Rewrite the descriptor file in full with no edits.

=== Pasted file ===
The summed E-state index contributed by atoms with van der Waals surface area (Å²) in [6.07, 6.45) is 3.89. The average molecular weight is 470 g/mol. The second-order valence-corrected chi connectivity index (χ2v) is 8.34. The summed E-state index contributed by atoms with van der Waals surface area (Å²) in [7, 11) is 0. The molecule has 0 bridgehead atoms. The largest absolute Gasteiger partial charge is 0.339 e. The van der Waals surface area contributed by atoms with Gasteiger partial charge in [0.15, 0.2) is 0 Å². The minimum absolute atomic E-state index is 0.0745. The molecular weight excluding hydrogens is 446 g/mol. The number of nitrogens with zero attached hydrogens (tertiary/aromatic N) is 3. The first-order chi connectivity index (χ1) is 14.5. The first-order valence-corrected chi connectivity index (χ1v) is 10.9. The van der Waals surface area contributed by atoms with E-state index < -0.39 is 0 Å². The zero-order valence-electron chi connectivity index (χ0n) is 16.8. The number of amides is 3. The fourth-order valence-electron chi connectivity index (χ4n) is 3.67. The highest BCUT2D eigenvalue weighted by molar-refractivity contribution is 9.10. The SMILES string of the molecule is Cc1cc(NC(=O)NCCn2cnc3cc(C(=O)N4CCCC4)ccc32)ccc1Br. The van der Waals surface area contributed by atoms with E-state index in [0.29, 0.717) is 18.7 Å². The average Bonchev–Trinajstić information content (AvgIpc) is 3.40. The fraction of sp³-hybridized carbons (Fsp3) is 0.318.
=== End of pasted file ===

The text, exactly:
The summed E-state index contributed by atoms with van der Waals surface area (Å²) in [6.07, 6.45) is 3.89. The average molecular weight is 470 g/mol. The second-order valence-corrected chi connectivity index (χ2v) is 8.34. The summed E-state index contributed by atoms with van der Waals surface area (Å²) in [7, 11) is 0. The molecule has 0 bridgehead atoms. The largest absolute Gasteiger partial charge is 0.339 e. The van der Waals surface area contributed by atoms with Gasteiger partial charge in [0.15, 0.2) is 0 Å². The minimum absolute atomic E-state index is 0.0745. The molecular weight excluding hydrogens is 446 g/mol. The number of nitrogens with zero attached hydrogens (tertiary/aromatic N) is 3. The first-order chi connectivity index (χ1) is 14.5. The first-order valence-corrected chi connectivity index (χ1v) is 10.9. The van der Waals surface area contributed by atoms with E-state index < -0.39 is 0 Å². The zero-order valence-electron chi connectivity index (χ0n) is 16.8. The number of amides is 3. The fourth-order valence-electron chi connectivity index (χ4n) is 3.67. The highest BCUT2D eigenvalue weighted by molar-refractivity contribution is 9.10. The SMILES string of the molecule is Cc1cc(NC(=O)NCCn2cnc3cc(C(=O)N4CCCC4)ccc32)ccc1Br. The van der Waals surface area contributed by atoms with E-state index in [0.29, 0.717) is 18.7 Å². The average Bonchev–Trinajstić information content (AvgIpc) is 3.40. The fraction of sp³-hybridized carbons (Fsp3) is 0.318.